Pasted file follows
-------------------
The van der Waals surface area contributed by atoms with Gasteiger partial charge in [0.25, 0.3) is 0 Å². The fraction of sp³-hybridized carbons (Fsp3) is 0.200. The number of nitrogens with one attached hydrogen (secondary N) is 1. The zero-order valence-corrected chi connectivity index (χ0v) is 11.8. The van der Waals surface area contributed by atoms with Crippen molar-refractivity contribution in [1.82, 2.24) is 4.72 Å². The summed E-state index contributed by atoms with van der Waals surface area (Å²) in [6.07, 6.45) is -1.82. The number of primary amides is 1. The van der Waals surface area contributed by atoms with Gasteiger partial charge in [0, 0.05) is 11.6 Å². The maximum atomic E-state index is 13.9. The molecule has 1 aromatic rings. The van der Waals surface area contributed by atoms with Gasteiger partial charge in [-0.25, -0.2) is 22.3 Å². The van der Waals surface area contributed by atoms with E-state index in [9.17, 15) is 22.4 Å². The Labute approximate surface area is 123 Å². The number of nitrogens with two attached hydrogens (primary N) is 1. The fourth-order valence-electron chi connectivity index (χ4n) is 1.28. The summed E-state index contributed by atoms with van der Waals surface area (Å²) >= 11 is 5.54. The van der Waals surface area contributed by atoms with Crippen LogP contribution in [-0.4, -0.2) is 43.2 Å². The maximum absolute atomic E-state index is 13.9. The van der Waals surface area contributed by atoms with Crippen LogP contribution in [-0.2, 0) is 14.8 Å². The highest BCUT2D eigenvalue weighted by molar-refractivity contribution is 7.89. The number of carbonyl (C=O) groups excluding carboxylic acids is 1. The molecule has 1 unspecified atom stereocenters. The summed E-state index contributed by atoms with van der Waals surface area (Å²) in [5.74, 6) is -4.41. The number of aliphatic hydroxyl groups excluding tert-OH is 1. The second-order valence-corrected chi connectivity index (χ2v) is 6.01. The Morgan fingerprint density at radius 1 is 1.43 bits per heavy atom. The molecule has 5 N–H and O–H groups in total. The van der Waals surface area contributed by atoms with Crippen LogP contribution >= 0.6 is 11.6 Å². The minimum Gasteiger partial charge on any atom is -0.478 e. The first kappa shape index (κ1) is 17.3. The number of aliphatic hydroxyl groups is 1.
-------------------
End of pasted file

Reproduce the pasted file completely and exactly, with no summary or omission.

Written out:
The van der Waals surface area contributed by atoms with Gasteiger partial charge in [0.25, 0.3) is 0 Å². The fraction of sp³-hybridized carbons (Fsp3) is 0.200. The number of nitrogens with one attached hydrogen (secondary N) is 1. The zero-order valence-corrected chi connectivity index (χ0v) is 11.8. The van der Waals surface area contributed by atoms with Crippen molar-refractivity contribution in [1.82, 2.24) is 4.72 Å². The summed E-state index contributed by atoms with van der Waals surface area (Å²) in [6.07, 6.45) is -1.82. The number of primary amides is 1. The van der Waals surface area contributed by atoms with Gasteiger partial charge in [0, 0.05) is 11.6 Å². The maximum atomic E-state index is 13.9. The molecule has 1 aromatic rings. The van der Waals surface area contributed by atoms with Gasteiger partial charge in [-0.25, -0.2) is 22.3 Å². The van der Waals surface area contributed by atoms with E-state index in [9.17, 15) is 22.4 Å². The Labute approximate surface area is 123 Å². The number of nitrogens with two attached hydrogens (primary N) is 1. The fourth-order valence-electron chi connectivity index (χ4n) is 1.28. The summed E-state index contributed by atoms with van der Waals surface area (Å²) >= 11 is 5.54. The van der Waals surface area contributed by atoms with Crippen LogP contribution in [-0.4, -0.2) is 43.2 Å². The maximum absolute atomic E-state index is 13.9. The van der Waals surface area contributed by atoms with Crippen LogP contribution in [-0.2, 0) is 14.8 Å². The highest BCUT2D eigenvalue weighted by molar-refractivity contribution is 7.89. The number of carbonyl (C=O) groups excluding carboxylic acids is 1. The molecule has 1 unspecified atom stereocenters. The summed E-state index contributed by atoms with van der Waals surface area (Å²) in [5.74, 6) is -4.41. The number of aliphatic hydroxyl groups excluding tert-OH is 1. The second-order valence-corrected chi connectivity index (χ2v) is 6.01. The Morgan fingerprint density at radius 1 is 1.43 bits per heavy atom. The molecule has 5 N–H and O–H groups in total. The van der Waals surface area contributed by atoms with Crippen LogP contribution >= 0.6 is 11.6 Å². The minimum Gasteiger partial charge on any atom is -0.478 e. The first kappa shape index (κ1) is 17.3. The number of aliphatic hydroxyl groups is 1.